-- Loss of skilled staff from businesses and the subsequent costly rehiring and retraining of new staff.
-- High, generally unpaid, countless emergency room bills or hospital care for complications arising out of drug abuse.
-- Untold thousands stolen from individuals and businesses through burglaries and robberies, embezzlement and employee theft, to get the money to maintain his or her daily high.
-- Incarceration at a minimum cost of $25,000 per year of the few prosecuted, and the money to prosecute them.
-- Untold pain, suffering and emotional damage caused to children and families whose lives are innocently intertwined with those who use drugs.
Don't get me wrong, I am not for sending big-time drug dealers into treatment nor am I soft on criminals, but many drug addicts and small-time street dealers, those who are also addicted to drugs, need treatment. No matter how good law enforcement efforts at stopping drugs from coming into the Virgin Islands, importation will continue unabated if the demand exists.
Recently, I visited The Village in St. Croix with Guillermo Gil, the Puerto Rico/U.S. Virgin Islands chair of the High Intensity Drug Trafficking Area and U.S. attorney for Puerto Rico; James Hurd, U.S. attorney for the Virgin Islands; and Jose Alvarez, HIDTA director. We were very impressed with what they are doing, but we left seriously concerned about The Village's future existence due to money woes. (HIDTA, due to legal constraints, cannot fund treatment programs, but we will attempt to do whatever we can to advocate for them.)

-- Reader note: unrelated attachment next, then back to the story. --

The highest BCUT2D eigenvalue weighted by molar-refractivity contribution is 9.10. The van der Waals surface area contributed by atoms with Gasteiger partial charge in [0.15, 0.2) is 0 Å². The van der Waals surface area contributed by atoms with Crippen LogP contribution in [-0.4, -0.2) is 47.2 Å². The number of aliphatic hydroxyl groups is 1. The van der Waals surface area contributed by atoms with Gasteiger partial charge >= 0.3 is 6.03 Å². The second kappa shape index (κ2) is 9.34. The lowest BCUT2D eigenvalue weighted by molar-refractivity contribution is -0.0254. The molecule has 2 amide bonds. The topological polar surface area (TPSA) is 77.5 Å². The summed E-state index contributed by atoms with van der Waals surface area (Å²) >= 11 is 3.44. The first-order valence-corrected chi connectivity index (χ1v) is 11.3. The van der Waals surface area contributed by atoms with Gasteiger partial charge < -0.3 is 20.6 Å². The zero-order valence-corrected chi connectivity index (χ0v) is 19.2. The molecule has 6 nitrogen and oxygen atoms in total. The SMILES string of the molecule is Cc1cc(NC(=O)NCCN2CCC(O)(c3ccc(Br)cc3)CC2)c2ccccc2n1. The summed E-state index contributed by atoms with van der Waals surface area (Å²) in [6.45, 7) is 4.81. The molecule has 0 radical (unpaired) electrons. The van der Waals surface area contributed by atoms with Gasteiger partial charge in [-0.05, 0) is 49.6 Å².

Which brings me to a sore point, the apparent inadequate understanding in the Virgin Islands of how The Village on St. Croix is tied to our future well-being.
Until and unless we get more drug treatment facilities in the Virgin Islands, we all must find ways to try to ensure that the one we do have, The Village, remains open and funded.